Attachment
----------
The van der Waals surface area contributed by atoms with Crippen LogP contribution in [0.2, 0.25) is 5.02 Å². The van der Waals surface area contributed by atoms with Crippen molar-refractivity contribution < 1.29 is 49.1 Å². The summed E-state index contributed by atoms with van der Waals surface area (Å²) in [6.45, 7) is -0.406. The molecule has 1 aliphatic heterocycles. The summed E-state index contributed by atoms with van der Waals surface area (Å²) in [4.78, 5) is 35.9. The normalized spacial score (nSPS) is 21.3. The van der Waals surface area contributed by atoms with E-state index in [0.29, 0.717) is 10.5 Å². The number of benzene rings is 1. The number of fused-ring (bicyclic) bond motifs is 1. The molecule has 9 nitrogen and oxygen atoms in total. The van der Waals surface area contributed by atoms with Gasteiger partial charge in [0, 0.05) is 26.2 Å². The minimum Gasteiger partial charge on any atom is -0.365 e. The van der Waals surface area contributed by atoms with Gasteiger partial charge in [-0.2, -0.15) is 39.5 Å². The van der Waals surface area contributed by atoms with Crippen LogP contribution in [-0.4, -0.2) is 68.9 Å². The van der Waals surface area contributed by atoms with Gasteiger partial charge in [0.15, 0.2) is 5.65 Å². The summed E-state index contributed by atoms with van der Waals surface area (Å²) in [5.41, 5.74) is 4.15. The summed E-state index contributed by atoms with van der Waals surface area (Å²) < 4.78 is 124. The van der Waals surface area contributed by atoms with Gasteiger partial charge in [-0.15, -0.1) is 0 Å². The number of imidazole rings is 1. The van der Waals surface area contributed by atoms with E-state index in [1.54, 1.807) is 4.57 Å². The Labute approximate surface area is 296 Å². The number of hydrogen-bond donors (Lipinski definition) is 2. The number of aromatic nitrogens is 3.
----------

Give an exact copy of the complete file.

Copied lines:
The van der Waals surface area contributed by atoms with Crippen LogP contribution in [0.2, 0.25) is 5.02 Å². The van der Waals surface area contributed by atoms with Crippen molar-refractivity contribution < 1.29 is 49.1 Å². The summed E-state index contributed by atoms with van der Waals surface area (Å²) in [6.45, 7) is -0.406. The molecule has 1 aliphatic heterocycles. The summed E-state index contributed by atoms with van der Waals surface area (Å²) in [4.78, 5) is 35.9. The normalized spacial score (nSPS) is 21.3. The van der Waals surface area contributed by atoms with E-state index in [0.29, 0.717) is 10.5 Å². The number of benzene rings is 1. The number of fused-ring (bicyclic) bond motifs is 1. The molecule has 9 nitrogen and oxygen atoms in total. The van der Waals surface area contributed by atoms with Gasteiger partial charge in [0, 0.05) is 26.2 Å². The minimum Gasteiger partial charge on any atom is -0.365 e. The van der Waals surface area contributed by atoms with Gasteiger partial charge in [-0.2, -0.15) is 39.5 Å². The van der Waals surface area contributed by atoms with Crippen LogP contribution in [-0.4, -0.2) is 68.9 Å². The van der Waals surface area contributed by atoms with Gasteiger partial charge in [0.15, 0.2) is 5.65 Å². The summed E-state index contributed by atoms with van der Waals surface area (Å²) in [5.41, 5.74) is 4.15. The summed E-state index contributed by atoms with van der Waals surface area (Å²) < 4.78 is 124. The van der Waals surface area contributed by atoms with Gasteiger partial charge in [-0.15, -0.1) is 0 Å². The number of imidazole rings is 1. The van der Waals surface area contributed by atoms with E-state index in [1.54, 1.807) is 4.57 Å². The Labute approximate surface area is 296 Å². The number of hydrogen-bond donors (Lipinski definition) is 2. The number of aromatic nitrogens is 3.